If you got your college degree in one of the disciplines that falls under "Humanities", as I did, you probably had a series of similar experiences. 1) Many stairwell/lounge arguments about the value of what you were interested in studying vs. the skeptical engineering/math/science "our stuff is so much more difficult and important and useful" students. 2) Going to class in old, weird, buildings (my college was an old car garage and the elevators could fit 2 cars in them) while watching billion-dollar state-of-the-art biology, physics, chemistry etc. buildings going up all around you. 3) Zillion dollar alumni donations to science/technical programs while your own program barely could keep its ancient computers functioning. 4) Etc. etc. etc.
So, you could say I am a little sensitive to the ongoing (often subliminal) denigration of the value of humanities/social sciences that shows up every day in the media as more programs for investments in science are introduced, apocalyptic studies about how the US is falling behind are discussed, etc. I rant about this occasionally here, so I thought I'd rant again today.
Let us state this truth: There are practically no (I'd argue zero, but maybe there are a couple obscure ones) disciplines that can function today without scientific/technical knowledge and techniques of practice. And NO discipline functions without societal/people issues.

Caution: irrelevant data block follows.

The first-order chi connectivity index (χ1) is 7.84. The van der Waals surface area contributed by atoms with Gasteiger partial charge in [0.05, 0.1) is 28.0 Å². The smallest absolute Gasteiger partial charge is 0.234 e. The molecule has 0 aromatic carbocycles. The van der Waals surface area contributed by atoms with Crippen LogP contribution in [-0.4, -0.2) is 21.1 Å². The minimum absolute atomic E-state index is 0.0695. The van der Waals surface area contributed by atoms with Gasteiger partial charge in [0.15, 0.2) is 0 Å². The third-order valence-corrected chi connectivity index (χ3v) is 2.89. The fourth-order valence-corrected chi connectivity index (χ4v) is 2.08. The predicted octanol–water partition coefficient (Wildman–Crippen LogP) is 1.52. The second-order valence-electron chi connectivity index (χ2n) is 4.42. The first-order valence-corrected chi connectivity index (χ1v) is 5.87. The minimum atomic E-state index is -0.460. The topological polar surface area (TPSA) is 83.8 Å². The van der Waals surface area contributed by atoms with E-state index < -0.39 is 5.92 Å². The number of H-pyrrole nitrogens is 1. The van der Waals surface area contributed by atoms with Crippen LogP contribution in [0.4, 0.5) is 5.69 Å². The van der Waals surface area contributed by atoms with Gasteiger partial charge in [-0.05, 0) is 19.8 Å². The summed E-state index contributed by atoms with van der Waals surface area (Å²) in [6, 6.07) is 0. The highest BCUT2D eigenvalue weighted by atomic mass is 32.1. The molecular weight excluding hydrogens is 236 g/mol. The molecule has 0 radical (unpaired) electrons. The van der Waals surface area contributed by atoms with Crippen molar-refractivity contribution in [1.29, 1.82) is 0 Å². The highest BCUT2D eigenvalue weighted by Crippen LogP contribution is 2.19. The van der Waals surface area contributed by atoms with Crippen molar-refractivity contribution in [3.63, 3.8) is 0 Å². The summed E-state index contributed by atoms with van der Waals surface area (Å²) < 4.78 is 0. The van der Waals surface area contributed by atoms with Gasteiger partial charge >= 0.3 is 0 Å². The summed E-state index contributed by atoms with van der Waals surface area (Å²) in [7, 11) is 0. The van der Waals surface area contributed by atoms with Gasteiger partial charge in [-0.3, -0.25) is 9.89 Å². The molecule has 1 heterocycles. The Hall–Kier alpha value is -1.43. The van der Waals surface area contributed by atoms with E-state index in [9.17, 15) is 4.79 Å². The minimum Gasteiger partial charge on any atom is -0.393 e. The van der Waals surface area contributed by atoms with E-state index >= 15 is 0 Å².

To draw a line between groups, that says "this is science" or "this is technics", leaving everyone on the other side scrambling for crumbs is completely ridiculous and will only hurt our countries' competitiveness in the end.
All you have to do is look at business, for example, where it is becoming increasingly clear that people issues are the greatest challenge they are facing. How do we share knowledge in teams? How do people cooperate? How do we increase productivity of knowledge workers? How do we make better decisions? In fact, science laboratories are facing the same questions.
Answers to these questions will demand a thorough integration of scientific, mathematical and humanities disciplines. Just now, when the challenges we face as humans on a shrinking globe are increasing in complexity daily, breaking down the artificial boundaries between science and social is the most important thing we can do. That is where enormous amounts of public and private funding should be invested.
If you have worked, as I have, in high technology PR, you have been a bridge -- a translator -- between engineers and laypeople. You have had to understand technology and understand human persuasion. I have learned that even the most technical of knowledge can be explained in a way that non-technical people can understand its importance and its benefits, if not its details. By constantly telling people they are stupid (falling behind etc.) we are reinforcing the mythic power of science/technology.
The rhetoric--the ideology--of science/technics must be challenged if we are truly to be able to solve our problems.